It’s rare for a grind record to be tight enough to properly thrash, but that’s exactly the case with Nightmare Future, Expulsion’s debut record. It’s a bit of an odd choice if only because grind so often prides itself on a near-feral sound; it is, after all, quite proudly descended from hardcore and crust, only having historically taken on metallic overtones to push the frightening impossible edge of brutality and chaos. To be fair to Expulsion, they definitely tap into HM-2 driven Swedish no-frills death metal for their riffs, a fairly common source of inspiration for grindcore. It’s just that, with production as clean and precise as what’s provided, it loses a lot of the unholy grime and clatter that makes a lot of grindcore so compelling.
The playing across the record is top-notch. The riffs are tight and bouncy throughout, never teasing the listener with clean sparkling arpeggios or anything else of the sort. This is pure death metal set to a D-beat or blast beat only, and nary a clean vocal in sight. While for a metal record, or a longer record in general, this level of consistency in tonal and songwriting elements might eventually feel homogenous, Expulsion keep things on the short end, with all seven of the album’s tracks totaling just about 14 minutes. This keeps the style from wearing out its welcome, a key component to music as abrasive or singular as certain types of extreme music can be.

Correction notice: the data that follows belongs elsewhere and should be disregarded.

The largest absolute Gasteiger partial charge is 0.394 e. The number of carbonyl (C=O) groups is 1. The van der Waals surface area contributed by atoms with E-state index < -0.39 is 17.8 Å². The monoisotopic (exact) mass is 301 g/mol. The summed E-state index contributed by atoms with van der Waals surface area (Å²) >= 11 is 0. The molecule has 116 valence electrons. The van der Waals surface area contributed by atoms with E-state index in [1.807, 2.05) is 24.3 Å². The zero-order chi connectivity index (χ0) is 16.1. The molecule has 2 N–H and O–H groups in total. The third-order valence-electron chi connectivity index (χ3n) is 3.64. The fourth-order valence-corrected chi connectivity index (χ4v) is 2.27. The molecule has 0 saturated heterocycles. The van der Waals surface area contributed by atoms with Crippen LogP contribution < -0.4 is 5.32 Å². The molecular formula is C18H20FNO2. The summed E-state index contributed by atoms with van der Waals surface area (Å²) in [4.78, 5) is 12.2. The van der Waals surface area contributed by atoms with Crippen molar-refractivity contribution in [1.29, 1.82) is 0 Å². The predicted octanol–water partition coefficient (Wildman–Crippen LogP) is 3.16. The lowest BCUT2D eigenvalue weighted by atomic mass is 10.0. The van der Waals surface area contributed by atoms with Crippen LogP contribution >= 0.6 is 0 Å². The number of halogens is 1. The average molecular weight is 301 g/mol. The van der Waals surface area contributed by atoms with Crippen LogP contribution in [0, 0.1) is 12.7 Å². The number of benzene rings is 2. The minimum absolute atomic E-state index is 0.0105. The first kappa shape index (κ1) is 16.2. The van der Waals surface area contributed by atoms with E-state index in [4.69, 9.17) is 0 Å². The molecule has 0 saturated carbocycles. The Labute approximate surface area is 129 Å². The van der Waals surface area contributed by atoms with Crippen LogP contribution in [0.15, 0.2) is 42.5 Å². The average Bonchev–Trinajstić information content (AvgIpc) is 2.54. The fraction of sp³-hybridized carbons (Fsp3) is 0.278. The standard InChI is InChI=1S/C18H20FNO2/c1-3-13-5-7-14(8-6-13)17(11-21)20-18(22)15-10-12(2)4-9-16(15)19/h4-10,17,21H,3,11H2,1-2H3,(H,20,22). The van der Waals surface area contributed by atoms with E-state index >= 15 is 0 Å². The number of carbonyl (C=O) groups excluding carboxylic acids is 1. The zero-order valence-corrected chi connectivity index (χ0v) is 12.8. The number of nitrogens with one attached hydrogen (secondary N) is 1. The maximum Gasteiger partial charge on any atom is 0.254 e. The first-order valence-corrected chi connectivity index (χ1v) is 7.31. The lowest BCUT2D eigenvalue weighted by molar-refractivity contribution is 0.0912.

Except that, due to the production being as clean and clear as it is, the album rarely reaches the purely electric heights of some of their peers that helps justify the shorter lengths. Nails, for instance, or perhaps even more so a group such as Vermin Womb or All Pigs Must Die, feel absolutely psychically scalding, demanding that they never decrease the tempo below a blistering pace—forced almost by the sheer intensity of the playing of the music to call it quits after only 10 to 20 minutes. Expulsion, on the other hand, often come across feeling closer to a thrash metal band, the sound tightened up almost in a more traditional heavy metal manner but without the adjustments to songwriting to take advantage of this shift in tonal palette afforded by the production. This is the kind of production bands typically employ when they want a broader dynamic range afforded to their songs, the type you might use if you were making, say, a thrash metal song cresting past the eight-minute mark with multiple riffs and segments. For grindcore, it feels almost sterile.
Which is a bummer, since these songs are so fun and Danny Walker’s playing is, as expected, picture-perfect. One can easily hear the sheen falling away in the tight cacophony of a darkened club, the squashed frequencies clattering against the walls, crowd and each other in the mix, giving a sense of dynamic and horrific energy to the songs. On record, though, they pump and thud like rock tunes. Not so much a bad thing as it is a missed opportunity to let these songs live in a sonic environment that might suit them a bit better.